Some countries like Iran, Pakistan and Sudan have implemented full-fledged Islamic banking system, while other such as Indonesia, Malaysia, Bahrain, and Kuwait have adopted a dual banking system in which the Islamic financial system coexist with the conventional financial system. In a dual banking system, the Islamic banking system operates in parallel with its conventional counterpart. Even though these are two separate systems, empirical studies have shown that there is an indirect link between the two. Several studies have shown that the islamic banks customers are motivated by return (see, for example, Haron and Ahmad, 2000; Kasri and Kassim, 2009; and Zainol and Kassim, 2010), thus, it is therefore important for the Islamic bank their customers decision to save/invest. Empirically, it has been shown that the depositors will increase their deposits only when the rate of return increases. Otherwise, when the rate of return decreases, there will be a deposit flight from the Islamic banks to the conventional banks. The Islamic banks are exposed to interest rate risk or rate of return risks. It is resulted from a unique structure of the Islamic banks in that their liabilities as floating rate of return, but the assets in fixed-return assets (murabahah or BBA). An increase in the benchmark rates may result in depositors having expectations of higher rate of return. However, the Islamic banks cannot increase the rate of return on their deposits because the assets are mainly fixed return assets. Unlike conventional banks that have more flexibility on the asset side, the Islamic banks have fixed-rate assets that not sensitive to the changes in market interest rate, while the liabilities are sensitive to interest rate changes. Therefore the Islamic banks cannot react swiftly to changing interest rate and this lead to higher exposure to rate of return risk. As a consequence of rate of return risk in the Islamic bank is the displaced commercial risk (DSR) which involves the transfer of risk associated with deposits to equity compared to its peer and other competitors. Depositors will have the incentive to seek withdrawal and to prevent the withdrawal; the Islamic banks will need to apportion part of their share of profits to the depositors.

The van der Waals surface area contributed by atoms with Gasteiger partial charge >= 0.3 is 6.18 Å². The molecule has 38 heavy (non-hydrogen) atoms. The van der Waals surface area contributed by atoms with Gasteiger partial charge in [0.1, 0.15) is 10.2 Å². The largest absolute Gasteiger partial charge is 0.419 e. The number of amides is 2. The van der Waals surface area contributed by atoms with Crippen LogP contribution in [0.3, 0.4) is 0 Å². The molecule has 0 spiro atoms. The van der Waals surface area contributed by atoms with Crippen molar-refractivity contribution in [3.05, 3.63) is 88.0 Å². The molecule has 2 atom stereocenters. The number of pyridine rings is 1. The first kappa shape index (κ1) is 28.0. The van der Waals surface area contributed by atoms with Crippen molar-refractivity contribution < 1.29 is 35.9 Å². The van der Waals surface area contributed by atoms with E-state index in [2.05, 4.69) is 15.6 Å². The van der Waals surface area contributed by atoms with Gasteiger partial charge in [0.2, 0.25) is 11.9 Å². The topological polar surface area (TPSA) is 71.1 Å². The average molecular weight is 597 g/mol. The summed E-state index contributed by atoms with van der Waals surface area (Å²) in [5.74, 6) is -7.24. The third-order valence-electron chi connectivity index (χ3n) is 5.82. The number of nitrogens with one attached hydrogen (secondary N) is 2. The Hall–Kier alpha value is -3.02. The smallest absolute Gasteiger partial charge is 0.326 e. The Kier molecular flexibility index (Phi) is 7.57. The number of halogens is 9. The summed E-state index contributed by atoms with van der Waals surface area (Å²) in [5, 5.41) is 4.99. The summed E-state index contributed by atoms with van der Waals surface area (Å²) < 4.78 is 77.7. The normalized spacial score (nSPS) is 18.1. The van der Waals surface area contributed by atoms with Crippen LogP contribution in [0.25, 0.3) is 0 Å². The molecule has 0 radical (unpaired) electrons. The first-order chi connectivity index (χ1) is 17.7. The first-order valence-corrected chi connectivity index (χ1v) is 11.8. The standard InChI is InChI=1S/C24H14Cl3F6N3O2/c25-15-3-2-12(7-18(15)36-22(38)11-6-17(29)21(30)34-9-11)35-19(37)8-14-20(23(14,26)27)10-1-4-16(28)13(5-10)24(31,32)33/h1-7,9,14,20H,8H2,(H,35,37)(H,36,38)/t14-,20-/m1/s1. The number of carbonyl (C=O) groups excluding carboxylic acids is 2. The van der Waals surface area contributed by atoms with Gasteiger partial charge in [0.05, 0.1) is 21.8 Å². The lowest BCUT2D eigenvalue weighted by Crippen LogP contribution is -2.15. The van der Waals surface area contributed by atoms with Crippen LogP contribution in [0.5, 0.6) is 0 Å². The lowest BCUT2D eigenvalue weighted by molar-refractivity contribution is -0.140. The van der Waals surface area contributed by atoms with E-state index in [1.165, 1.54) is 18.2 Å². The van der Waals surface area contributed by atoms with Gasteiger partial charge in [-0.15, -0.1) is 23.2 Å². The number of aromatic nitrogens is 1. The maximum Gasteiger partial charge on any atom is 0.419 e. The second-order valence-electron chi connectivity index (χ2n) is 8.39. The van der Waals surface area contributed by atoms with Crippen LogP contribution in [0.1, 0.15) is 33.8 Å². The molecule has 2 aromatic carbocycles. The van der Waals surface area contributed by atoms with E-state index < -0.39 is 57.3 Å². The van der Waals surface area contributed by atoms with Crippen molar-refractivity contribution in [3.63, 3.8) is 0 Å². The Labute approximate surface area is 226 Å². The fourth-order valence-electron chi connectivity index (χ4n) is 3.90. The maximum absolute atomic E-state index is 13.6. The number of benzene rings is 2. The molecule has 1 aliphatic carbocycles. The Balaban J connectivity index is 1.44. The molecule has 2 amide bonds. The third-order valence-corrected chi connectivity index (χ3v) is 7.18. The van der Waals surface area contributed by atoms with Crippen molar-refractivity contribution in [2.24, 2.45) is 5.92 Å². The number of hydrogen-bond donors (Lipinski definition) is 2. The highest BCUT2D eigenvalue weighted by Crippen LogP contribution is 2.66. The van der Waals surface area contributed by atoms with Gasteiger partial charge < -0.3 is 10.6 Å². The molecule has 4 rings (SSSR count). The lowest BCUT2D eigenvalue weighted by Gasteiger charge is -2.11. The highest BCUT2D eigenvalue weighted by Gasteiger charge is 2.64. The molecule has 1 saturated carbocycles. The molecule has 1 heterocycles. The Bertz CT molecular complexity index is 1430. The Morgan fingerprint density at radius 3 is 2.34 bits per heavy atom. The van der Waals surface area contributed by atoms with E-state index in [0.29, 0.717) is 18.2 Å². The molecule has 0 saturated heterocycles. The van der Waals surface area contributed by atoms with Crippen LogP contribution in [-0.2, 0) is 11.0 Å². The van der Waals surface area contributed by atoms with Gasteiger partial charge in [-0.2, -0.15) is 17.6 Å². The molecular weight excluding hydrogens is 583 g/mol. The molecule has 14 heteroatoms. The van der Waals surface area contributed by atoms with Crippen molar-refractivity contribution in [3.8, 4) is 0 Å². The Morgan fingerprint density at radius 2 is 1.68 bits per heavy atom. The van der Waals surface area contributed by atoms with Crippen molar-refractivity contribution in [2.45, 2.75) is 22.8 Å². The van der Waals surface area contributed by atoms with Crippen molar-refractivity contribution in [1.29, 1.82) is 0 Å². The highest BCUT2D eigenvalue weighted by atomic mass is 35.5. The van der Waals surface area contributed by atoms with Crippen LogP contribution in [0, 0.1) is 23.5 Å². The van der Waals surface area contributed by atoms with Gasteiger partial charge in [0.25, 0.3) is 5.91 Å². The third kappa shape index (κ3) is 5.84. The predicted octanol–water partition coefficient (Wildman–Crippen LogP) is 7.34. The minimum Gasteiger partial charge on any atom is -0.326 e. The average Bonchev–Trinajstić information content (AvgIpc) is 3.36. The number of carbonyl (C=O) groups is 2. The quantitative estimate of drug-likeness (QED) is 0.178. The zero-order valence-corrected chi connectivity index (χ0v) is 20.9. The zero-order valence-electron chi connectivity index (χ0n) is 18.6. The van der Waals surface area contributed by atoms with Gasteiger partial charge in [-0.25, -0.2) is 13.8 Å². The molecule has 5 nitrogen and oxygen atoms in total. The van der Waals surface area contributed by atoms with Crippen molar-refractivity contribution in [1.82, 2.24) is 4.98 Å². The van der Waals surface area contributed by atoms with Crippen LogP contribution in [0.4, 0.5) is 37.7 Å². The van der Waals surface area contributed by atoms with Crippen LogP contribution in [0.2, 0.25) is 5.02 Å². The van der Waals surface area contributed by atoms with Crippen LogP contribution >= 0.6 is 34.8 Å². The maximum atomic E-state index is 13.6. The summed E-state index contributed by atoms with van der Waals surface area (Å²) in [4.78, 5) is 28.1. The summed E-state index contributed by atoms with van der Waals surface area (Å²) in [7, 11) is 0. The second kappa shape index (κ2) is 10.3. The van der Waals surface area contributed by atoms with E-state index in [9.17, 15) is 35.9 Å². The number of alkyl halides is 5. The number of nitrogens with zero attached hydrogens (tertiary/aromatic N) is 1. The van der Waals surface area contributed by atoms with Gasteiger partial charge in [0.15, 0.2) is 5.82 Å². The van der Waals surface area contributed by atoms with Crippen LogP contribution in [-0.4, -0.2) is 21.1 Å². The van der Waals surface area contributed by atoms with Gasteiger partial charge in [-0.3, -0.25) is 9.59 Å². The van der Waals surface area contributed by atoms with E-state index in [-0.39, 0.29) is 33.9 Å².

From the theoretical perpective, Islamic banking is different from the conventional banking. The Islamic banks are bounded to some basic principles outlined in the Holy Quran. The Islamic banking transactions must be free from interest (riba), and contractual uncertainly (gharar and maysir), adherence to risk and profit-sharing, promoting of halal investment that enhances society and must be asset-basse. Since the Islamic banks operate as a financial intermediary, it means that the Islamic banks collect funds from investors both by means of mudharabah investment and deposit accounts, on the liability side of balance sheet, and then invest these funds in a variety Islamically-acceptable forms, on the asset side. According to Al Jarhi (2004), the conventional banking bears similarities with Islamic banking when the relationship between saver and banks are considered. Indeed, the Islamic banks collect funds through two categories of deposits and investment deposits. While demand deposits are are perfectly guaranteed and yield no return, investment deposits are similar to mutual fund share. However, the two banking approaches are distinct relatively to the financing instrument. More precisely, the Islamic bank have developed interest free financing instruments based on two principles: profit-and loss-sharing (PLS) and mark-up principles, while the conventional banks apply interest-based loans. The Islamic principles are expected to not only affect on the decision making process of the Muslim, but also on their perceptions towards the Islamic banks. Several studies have been conducted in the area of banking patronage that incorporates the religious aspects in determining the factors that influenced the public to deposit their funds.